Neuromodulators for Functional Gastrointestinal Disorders (Disorders of Gut−Brain Interaction): A Rome Foundation Working Team Report
Published on Dec 22, 2017in Gastroenterology17.373
· DOI :10.1053/J.GASTRO.2017.11.279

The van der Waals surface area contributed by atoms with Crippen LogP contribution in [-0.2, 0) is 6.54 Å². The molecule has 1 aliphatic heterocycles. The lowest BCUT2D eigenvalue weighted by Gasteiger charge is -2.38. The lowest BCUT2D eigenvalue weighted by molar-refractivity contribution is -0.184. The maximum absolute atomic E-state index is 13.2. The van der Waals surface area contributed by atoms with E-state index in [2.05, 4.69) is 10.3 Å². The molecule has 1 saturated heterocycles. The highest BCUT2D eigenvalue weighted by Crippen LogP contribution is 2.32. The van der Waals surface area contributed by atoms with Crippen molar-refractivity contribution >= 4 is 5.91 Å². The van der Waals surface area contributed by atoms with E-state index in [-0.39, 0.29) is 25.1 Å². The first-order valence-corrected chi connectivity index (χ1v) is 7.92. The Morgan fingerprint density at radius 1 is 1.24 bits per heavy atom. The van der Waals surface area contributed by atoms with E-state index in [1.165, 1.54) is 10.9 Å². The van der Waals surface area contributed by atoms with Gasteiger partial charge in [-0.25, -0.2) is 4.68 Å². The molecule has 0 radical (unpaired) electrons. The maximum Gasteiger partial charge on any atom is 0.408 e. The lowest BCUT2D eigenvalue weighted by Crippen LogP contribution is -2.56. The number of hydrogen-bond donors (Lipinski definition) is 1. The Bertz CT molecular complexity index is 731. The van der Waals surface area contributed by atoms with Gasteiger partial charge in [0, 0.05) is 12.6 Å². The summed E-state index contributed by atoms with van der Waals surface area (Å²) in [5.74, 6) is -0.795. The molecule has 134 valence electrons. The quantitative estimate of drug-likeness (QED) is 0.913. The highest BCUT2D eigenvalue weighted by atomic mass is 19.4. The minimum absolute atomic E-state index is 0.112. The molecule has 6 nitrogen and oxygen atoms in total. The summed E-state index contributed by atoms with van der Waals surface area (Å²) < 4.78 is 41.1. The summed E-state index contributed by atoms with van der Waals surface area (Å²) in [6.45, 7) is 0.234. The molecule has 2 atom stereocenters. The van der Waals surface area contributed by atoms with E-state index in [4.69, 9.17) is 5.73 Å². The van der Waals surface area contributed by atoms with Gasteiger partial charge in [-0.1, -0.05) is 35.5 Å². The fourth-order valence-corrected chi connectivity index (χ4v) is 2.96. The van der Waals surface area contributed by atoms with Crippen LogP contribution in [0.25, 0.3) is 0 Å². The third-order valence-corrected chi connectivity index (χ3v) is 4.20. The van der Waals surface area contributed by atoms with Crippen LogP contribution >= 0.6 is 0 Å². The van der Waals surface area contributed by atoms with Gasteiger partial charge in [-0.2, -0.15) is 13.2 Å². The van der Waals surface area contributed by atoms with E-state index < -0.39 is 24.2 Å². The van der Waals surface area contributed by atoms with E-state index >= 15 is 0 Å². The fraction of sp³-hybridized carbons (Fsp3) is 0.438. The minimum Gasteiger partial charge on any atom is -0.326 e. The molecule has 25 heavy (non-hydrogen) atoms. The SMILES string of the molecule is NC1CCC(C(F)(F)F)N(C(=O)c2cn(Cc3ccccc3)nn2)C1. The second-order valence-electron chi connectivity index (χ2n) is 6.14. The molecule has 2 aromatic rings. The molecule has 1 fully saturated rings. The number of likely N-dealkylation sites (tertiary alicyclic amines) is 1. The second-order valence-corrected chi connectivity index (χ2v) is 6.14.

Background & Aims Central neuromodulators (antidepressants, antipsychotics, and other central nervous system−targeted medications) are increasingly used for treatment of functional gastrointestinal disorders (FGIDs), now recognized as disorders of gut−brain interaction. However, the available evidence and guidance for the use of central neuromodulators in these conditions is scanty and incomplete. In this Rome Foundation Working Team report, a multidisciplinary team summarized available research evidence and clinical experience to provide guidance and treatment recommendations. Methods The working team summarized the literature on the pharmacology of central neuromodulators and their effects on gastrointestinal sensorimotor function and conducted an evidence-based review on their use for treating FGID syndromes. Because of the paucity of data for FGIDs, we included data for non-gastrointestinal painful disorders and specific symptoms of pain, nausea, and vomiting. This information was combined into a final document comprising a synthesis of available evidence and recommendations for clinical use guided by the research and clinical experience of the experts on the committee. Results The evidence-based review on neuromodulators in FGID, restricted by the limited available controlled trials, was integrated with open-label studies and case series, along with the experience of experts to create recommendations using a consensus (Delphi) approach. Due to the diversity of conditions and complexity of treatment options, specific recommendations were generated for different FGIDs. However, some general recommendations include: (1) low to modest dosages of tricyclic antidepressants provide the most convincing evidence of benefit for treating chronic gastrointestinal pain and painful FGIDs and serotonin noradrenergic reuptake inhibitors can also be recommended, though further studies are needed; (2) augmentation, that is, adding a second treatment (adding quetiapine, aripiprazole, buspirone α2δ ligand agents) is recommended when a single medication is unsuccessful or produces side effects at higher dosages; (3) treatment should be continued for 6−12 months to potentially prevent relapse; and (4) implementation of successful treatment requires effective communication skills to improve patient acceptance and adherence, and to optimize the patient−provider relationship. Conclusions Based on systematic and selectively focused review and the consensus of a multidisciplinary panel, we have provided summary information and guidelines for the use of central neuromodulators in the treatment of chronic gastrointestinal symptoms and FGIDs. Further studies are needed to confirm and refine these recommendations.